Pictures pop up from a year ago. People are sitting around a table at an open-air restaurant on a busy street in Ouagadougou, Burkina Faso. They are waiting for pizza. It is my birthday, but no one knows that until I tell them. The picture is taken before I tell them, and they are looking subdued. As I recall, telling them about my birthday, reluctant as I had been to do so, livened things up and it became a party. Continue reading
I am hosting a crowd for a funeral in my large mansion somewhere in the deep South. I am bustling about getting everything ready, including an elaborate meal. I have chosen a white eyelet dress to wear but during the preparations I wear a white blouse and brightly colored skirt. The guests have not yet arrived but it is clear that they will of different cultures and races. It is also clear that my butler, George, does not approve of this cultural diversity. I am afraid that his resentment might sabotage the whole event. I am the boss, after all. I try to be firm with George. And then I change into the white eyelet dress. End of dream.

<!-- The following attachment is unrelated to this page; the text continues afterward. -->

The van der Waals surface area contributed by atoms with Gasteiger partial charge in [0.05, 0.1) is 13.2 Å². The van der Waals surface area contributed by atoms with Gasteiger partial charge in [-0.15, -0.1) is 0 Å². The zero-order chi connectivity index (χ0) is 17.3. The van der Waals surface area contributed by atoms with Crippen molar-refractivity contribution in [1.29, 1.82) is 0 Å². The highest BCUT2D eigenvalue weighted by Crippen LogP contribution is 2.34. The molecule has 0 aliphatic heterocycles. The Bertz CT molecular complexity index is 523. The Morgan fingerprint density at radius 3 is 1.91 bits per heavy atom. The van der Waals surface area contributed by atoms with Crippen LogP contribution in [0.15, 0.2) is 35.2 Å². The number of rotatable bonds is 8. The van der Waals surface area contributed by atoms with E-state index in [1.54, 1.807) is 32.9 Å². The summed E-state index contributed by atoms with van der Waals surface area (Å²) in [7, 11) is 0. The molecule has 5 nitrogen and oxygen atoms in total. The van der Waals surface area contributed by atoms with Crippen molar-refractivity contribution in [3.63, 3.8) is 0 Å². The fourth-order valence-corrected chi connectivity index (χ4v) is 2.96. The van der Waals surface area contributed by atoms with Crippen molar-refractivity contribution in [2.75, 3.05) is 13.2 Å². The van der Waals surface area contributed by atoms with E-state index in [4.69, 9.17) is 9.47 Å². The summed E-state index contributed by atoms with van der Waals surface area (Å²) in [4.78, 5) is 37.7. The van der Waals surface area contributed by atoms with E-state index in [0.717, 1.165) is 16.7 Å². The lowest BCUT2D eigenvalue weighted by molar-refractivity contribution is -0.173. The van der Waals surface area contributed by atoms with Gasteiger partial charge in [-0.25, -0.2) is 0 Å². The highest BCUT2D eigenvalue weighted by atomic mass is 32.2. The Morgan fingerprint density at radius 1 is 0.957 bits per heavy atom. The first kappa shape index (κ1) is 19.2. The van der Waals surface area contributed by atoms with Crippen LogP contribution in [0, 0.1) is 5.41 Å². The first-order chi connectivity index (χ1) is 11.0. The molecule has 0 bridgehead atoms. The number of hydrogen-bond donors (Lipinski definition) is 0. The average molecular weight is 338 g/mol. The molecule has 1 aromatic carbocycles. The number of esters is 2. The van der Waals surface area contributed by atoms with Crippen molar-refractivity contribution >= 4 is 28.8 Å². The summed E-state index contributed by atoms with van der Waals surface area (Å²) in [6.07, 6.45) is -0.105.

I’ve been doing a lot of crosscultural hosting recently, and I can understand how Butler George represents a part of me, as does the hostess. Butler George is the one who preserves traditions (e.g. Thanksgiving), who assures that everything runs well and that proper form is followed. Butler George was resenting the Chinese grandfather who was popping pistachios into my granddaughter’s mouth just before we sat down to eat. And Butler George was indignant that, in the middle of family time and Thanksgiving preparations, messages were coming from Congo hinting that more money was needed for certain things. Meanwhile, the Hostess (in her prep-time multicultural outfit) was noticing how husband and son-in-law would sporadically ask what they could do to help get meals on but then revert to their computers with the assigned tasks half finished. Continue reading